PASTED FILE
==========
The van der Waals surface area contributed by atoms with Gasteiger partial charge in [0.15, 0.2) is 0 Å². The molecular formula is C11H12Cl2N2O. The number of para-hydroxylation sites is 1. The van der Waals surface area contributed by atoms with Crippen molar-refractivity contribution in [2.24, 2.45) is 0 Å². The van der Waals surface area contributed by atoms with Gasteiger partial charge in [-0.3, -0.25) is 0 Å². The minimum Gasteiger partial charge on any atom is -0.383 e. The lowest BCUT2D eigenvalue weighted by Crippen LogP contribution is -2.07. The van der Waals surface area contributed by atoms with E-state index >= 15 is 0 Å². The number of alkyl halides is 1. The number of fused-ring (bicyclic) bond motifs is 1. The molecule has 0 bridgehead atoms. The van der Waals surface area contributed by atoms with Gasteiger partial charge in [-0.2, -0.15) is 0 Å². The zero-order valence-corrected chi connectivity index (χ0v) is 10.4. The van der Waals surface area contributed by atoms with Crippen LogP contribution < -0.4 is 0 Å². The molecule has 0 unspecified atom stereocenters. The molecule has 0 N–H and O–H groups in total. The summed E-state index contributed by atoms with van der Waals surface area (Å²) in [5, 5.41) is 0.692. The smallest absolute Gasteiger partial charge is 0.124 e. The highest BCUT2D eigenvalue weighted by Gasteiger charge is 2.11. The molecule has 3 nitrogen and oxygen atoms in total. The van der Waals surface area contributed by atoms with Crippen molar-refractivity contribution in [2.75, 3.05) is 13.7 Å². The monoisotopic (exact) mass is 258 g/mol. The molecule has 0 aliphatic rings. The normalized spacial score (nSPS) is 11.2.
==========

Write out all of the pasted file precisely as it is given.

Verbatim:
The van der Waals surface area contributed by atoms with Gasteiger partial charge in [0.15, 0.2) is 0 Å². The molecular formula is C11H12Cl2N2O. The number of para-hydroxylation sites is 1. The van der Waals surface area contributed by atoms with Crippen molar-refractivity contribution in [2.24, 2.45) is 0 Å². The van der Waals surface area contributed by atoms with Gasteiger partial charge in [-0.3, -0.25) is 0 Å². The minimum Gasteiger partial charge on any atom is -0.383 e. The lowest BCUT2D eigenvalue weighted by Crippen LogP contribution is -2.07. The van der Waals surface area contributed by atoms with E-state index >= 15 is 0 Å². The number of alkyl halides is 1. The number of fused-ring (bicyclic) bond motifs is 1. The molecule has 0 bridgehead atoms. The van der Waals surface area contributed by atoms with Gasteiger partial charge in [-0.2, -0.15) is 0 Å². The zero-order valence-corrected chi connectivity index (χ0v) is 10.4. The van der Waals surface area contributed by atoms with Crippen LogP contribution < -0.4 is 0 Å². The molecule has 0 unspecified atom stereocenters. The molecule has 0 N–H and O–H groups in total. The summed E-state index contributed by atoms with van der Waals surface area (Å²) in [5, 5.41) is 0.692. The smallest absolute Gasteiger partial charge is 0.124 e. The highest BCUT2D eigenvalue weighted by Gasteiger charge is 2.11. The molecule has 3 nitrogen and oxygen atoms in total. The van der Waals surface area contributed by atoms with Crippen molar-refractivity contribution in [2.75, 3.05) is 13.7 Å². The monoisotopic (exact) mass is 258 g/mol. The molecule has 0 aliphatic rings. The normalized spacial score (nSPS) is 11.2.